Australian based readers can find a tonne of pet accommodation options in the Yellow Pages online under the dog/cat/or even rabbit boarding options.
Anne-Marie Lynn is an Australian based affiliate of M2pets. She loves to walk her two dogs Lucy and Susu along Sydney’s northern beaches in the evenings and her favourite movie is When Harry Met Sally. Her favourite quote is from Oprah Winfrey “I feel that luck is preparation meeting opportunity”.
Summer is the season that most of us live for but it’s not always that way with our pets. While they sure do love the extra walks, beach time and family holidays out of town, there are times when they just get too hot and you need to consider their needs too.
The most common pet that will suffer from heat related problems is a dog. They run, have long hair and don’t consider themselves or the practicalities of overheating in the way they play. But any pets can certainly benefit from the following pointers too.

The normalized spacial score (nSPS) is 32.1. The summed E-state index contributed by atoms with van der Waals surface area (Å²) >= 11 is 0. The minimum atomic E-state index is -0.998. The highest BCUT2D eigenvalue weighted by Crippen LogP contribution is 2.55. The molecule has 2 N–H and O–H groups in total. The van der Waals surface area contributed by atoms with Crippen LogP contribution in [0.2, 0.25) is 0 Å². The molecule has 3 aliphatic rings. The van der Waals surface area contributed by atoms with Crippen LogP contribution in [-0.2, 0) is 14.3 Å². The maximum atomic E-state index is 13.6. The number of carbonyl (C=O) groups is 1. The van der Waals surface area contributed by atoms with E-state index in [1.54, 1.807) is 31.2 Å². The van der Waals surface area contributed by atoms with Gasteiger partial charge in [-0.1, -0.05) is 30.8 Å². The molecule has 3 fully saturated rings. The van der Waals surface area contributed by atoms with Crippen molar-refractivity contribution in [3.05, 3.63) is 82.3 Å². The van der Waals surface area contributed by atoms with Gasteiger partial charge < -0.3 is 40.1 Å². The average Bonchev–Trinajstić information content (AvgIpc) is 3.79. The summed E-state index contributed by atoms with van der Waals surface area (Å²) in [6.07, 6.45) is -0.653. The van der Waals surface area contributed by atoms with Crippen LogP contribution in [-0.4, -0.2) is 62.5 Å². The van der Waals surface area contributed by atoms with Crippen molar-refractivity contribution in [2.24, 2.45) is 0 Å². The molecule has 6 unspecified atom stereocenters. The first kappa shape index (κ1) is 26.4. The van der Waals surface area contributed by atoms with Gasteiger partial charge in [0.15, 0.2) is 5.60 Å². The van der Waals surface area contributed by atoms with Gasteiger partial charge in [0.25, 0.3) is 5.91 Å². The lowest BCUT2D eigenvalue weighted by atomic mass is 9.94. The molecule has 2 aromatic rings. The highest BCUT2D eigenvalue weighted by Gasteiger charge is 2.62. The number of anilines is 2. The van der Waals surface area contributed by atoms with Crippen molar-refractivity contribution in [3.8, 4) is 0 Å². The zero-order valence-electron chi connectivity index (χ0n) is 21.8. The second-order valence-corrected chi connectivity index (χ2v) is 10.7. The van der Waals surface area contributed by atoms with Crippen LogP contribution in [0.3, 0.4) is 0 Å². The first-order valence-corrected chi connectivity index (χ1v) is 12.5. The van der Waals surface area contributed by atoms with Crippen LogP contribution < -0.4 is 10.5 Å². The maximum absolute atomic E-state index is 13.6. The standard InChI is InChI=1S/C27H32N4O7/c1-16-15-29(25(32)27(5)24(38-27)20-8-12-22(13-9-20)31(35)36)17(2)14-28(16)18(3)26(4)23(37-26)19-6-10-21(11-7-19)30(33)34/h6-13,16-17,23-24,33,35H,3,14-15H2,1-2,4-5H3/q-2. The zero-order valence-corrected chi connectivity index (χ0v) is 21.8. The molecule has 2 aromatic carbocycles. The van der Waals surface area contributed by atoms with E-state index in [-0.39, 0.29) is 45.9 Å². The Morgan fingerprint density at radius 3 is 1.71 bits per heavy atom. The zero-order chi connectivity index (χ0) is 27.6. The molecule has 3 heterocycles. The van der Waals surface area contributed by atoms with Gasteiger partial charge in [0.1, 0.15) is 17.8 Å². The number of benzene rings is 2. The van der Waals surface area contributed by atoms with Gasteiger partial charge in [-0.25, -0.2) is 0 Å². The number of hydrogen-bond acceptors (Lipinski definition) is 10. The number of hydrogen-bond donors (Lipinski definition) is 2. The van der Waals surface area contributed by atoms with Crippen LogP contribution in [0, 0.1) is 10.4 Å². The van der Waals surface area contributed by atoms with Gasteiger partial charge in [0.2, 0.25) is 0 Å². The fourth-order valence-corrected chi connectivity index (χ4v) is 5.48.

Here are some timely reminders, handy tips and products that can help you keep your pets cool and sane this summer:
Pool to cool off
If you are living in the suburbs and have a back yard or a porch where your pets hang out it’s nice to have a pool for them to cool of in. When we say pets, we’re mostly talking about dogs in this instance. Small paddle pools are perfect, you just need to have one located in a shady location on your property, the rest will take care of itself.
Walk and play in the cooler parts of the day